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Jody Hedlund’s Searching For You

Searching for You (Orphan Train Book #3) by [Hedlund, Jody]

Despite years on the run, Sophie Neumann is determined to care for two young children. She won’t abandon them the way she thinks her older sisters abandoned her. But times are growing desperate, and when she falls in with the wrong crowd and witnesses a crime, she realizes fleeing 1850s New York is her only option.

Disappearing with her two young charges into a group of orphans heading west by train, Sophie hopes to find safety and a happy life. When the train stops in Illinois for the first placement of orphans, Sophie faces the most difficult choice of her life.

Reinhold Weiss has finally purchased his own small farm. With mounting debts, a harvest to bring in, and past scars that haunt him, he’s in no position to give his heart away . . . but can he say no when his long-lost friend shows up on a nearby train pleading for his help?


Jody Hedlund has written some really lovely books, but every now and then, I run into one I’m not a huge fan of. And for me, that was the second book in this series…which is why I delayed reading the last book. My thoughts:

What I liked

Reinhold. I loved him from the first book. I’ve wanted him to get his happy ending so badly. He’s a very complex hero for a romance novel because he’s not rich and he’s not charming and life rarely ever seems to go his way. And yet, he still manages to wheedle into the reader’s heart. I found him to be a hero that was trustworthy and likeable.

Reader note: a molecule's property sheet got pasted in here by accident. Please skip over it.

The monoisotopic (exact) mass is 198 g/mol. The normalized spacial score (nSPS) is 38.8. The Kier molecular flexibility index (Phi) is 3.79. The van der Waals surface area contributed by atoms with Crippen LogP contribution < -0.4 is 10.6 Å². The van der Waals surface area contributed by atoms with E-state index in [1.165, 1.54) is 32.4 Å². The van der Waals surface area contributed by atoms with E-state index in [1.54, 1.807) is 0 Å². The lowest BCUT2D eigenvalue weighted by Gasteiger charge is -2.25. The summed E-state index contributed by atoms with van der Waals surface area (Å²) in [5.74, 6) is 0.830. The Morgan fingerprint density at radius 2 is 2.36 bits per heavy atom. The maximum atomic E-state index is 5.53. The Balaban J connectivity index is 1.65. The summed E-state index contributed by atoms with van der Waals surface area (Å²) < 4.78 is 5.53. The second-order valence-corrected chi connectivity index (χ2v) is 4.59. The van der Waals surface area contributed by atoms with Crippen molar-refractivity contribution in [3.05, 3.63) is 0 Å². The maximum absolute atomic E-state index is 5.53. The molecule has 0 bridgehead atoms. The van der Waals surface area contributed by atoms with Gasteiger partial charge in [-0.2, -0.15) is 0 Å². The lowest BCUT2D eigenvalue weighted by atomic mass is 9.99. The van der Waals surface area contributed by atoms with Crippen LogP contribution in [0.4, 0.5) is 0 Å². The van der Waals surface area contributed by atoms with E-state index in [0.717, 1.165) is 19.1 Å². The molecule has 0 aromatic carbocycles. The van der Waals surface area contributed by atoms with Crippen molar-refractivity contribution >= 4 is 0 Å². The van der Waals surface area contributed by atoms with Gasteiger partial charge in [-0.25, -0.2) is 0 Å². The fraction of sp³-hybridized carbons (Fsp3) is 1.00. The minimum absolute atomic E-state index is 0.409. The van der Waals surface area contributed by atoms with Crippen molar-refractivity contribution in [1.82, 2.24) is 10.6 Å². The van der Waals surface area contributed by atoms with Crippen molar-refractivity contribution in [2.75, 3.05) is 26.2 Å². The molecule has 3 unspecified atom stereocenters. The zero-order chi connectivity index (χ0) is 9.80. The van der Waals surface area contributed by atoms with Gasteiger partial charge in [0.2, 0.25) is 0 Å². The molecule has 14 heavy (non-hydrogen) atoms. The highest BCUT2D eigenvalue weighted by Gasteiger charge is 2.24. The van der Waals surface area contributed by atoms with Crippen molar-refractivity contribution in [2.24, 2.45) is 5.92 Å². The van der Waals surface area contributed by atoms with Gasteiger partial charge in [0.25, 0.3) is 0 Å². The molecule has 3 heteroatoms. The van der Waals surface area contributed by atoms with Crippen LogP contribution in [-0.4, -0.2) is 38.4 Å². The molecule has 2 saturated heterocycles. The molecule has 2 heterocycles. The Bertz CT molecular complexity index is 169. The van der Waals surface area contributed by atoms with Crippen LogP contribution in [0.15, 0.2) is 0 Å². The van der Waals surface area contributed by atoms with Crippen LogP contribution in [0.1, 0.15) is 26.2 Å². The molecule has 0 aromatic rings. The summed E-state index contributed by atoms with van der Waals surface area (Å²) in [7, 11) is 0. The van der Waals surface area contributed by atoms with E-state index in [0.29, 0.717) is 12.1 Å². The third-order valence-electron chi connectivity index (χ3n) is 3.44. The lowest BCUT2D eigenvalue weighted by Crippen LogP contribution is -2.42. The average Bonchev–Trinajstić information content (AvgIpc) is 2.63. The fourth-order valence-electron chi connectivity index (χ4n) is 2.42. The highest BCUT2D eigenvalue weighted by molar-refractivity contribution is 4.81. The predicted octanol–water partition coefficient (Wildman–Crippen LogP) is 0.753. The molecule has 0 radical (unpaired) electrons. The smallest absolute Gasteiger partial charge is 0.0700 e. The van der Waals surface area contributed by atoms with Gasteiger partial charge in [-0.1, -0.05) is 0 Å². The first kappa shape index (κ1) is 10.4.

Well-written. The book does manage to pull you in and get you involved with the characters. I found it to be very well-written–from the historical aspect of city life in that time to the well-developed secondary characters. Some of those characters were really fascinating and I found myself wanting to read a book about one in particular.

Spiritually, the novel deals with the concept of grace and how we don’t get what we deserve.

What I didn’t like

Everything happened too fast. We are told that Sophie’s presence makes things better for Reinhold, but we don’t really get to see that. And while I knew she was physically attracted to Reinhold, I wasn’t sure what she really liked about him as a person. Her sudden love for him seemed like it was based on the fact that they had known each other as children and thus felt safe with him. I was a bit confused.

Also, if you look past the surface, Sophie. First off, the way she deals with the two children in her care confused me. For years, at her own expense, she kept those children close. And then she makes a sudden decision that didn’t jive with her personality at all. I understood why she made her decision. I didn’t understand why she didn’t take more care in making said decision. And then there was her refusal to contact her sisters. It was just beyond selfish to me. Her whole behavior towards them really made no sense. Any of her sisters’ successes or failures were somehow made all about Sophie and so Sophie just came off as strangely selfish, needy, and entitled.

Romantic scale: 8

Overall, it was a very quick read. Almost, too quick, but still enjoyable.